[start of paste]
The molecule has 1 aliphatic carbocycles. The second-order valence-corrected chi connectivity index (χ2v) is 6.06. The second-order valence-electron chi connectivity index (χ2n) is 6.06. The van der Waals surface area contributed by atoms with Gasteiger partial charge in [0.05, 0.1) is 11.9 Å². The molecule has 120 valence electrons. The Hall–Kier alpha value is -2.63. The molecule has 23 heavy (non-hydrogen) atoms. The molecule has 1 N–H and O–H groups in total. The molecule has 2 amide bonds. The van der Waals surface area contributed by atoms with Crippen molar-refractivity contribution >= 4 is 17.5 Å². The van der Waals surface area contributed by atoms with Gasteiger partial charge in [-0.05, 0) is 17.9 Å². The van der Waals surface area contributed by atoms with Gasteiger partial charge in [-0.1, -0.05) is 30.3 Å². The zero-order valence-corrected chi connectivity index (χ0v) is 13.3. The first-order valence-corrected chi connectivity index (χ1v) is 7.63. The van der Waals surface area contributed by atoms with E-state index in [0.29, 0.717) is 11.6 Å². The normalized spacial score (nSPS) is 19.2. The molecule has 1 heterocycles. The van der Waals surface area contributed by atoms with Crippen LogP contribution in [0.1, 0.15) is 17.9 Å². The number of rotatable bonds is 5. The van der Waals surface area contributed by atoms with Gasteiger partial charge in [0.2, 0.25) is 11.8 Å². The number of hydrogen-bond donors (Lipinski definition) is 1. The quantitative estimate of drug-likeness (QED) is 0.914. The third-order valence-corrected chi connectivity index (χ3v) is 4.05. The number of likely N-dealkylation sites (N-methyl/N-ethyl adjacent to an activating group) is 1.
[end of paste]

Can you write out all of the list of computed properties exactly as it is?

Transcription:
The molecule has 1 aliphatic carbocycles. The second-order valence-corrected chi connectivity index (χ2v) is 6.06. The second-order valence-electron chi connectivity index (χ2n) is 6.06. The van der Waals surface area contributed by atoms with Gasteiger partial charge in [0.05, 0.1) is 11.9 Å². The molecule has 120 valence electrons. The Hall–Kier alpha value is -2.63. The molecule has 23 heavy (non-hydrogen) atoms. The molecule has 1 N–H and O–H groups in total. The molecule has 2 amide bonds. The van der Waals surface area contributed by atoms with Crippen molar-refractivity contribution >= 4 is 17.5 Å². The van der Waals surface area contributed by atoms with Gasteiger partial charge in [-0.05, 0) is 17.9 Å². The van der Waals surface area contributed by atoms with Gasteiger partial charge in [-0.1, -0.05) is 30.3 Å². The zero-order valence-corrected chi connectivity index (χ0v) is 13.3. The first-order valence-corrected chi connectivity index (χ1v) is 7.63. The van der Waals surface area contributed by atoms with E-state index in [0.29, 0.717) is 11.6 Å². The normalized spacial score (nSPS) is 19.2. The molecule has 1 heterocycles. The van der Waals surface area contributed by atoms with Crippen LogP contribution in [0.1, 0.15) is 17.9 Å². The number of rotatable bonds is 5. The van der Waals surface area contributed by atoms with Gasteiger partial charge in [0.2, 0.25) is 11.8 Å². The number of hydrogen-bond donors (Lipinski definition) is 1. The quantitative estimate of drug-likeness (QED) is 0.914. The third-order valence-corrected chi connectivity index (χ3v) is 4.05. The number of likely N-dealkylation sites (N-methyl/N-ethyl adjacent to an activating group) is 1.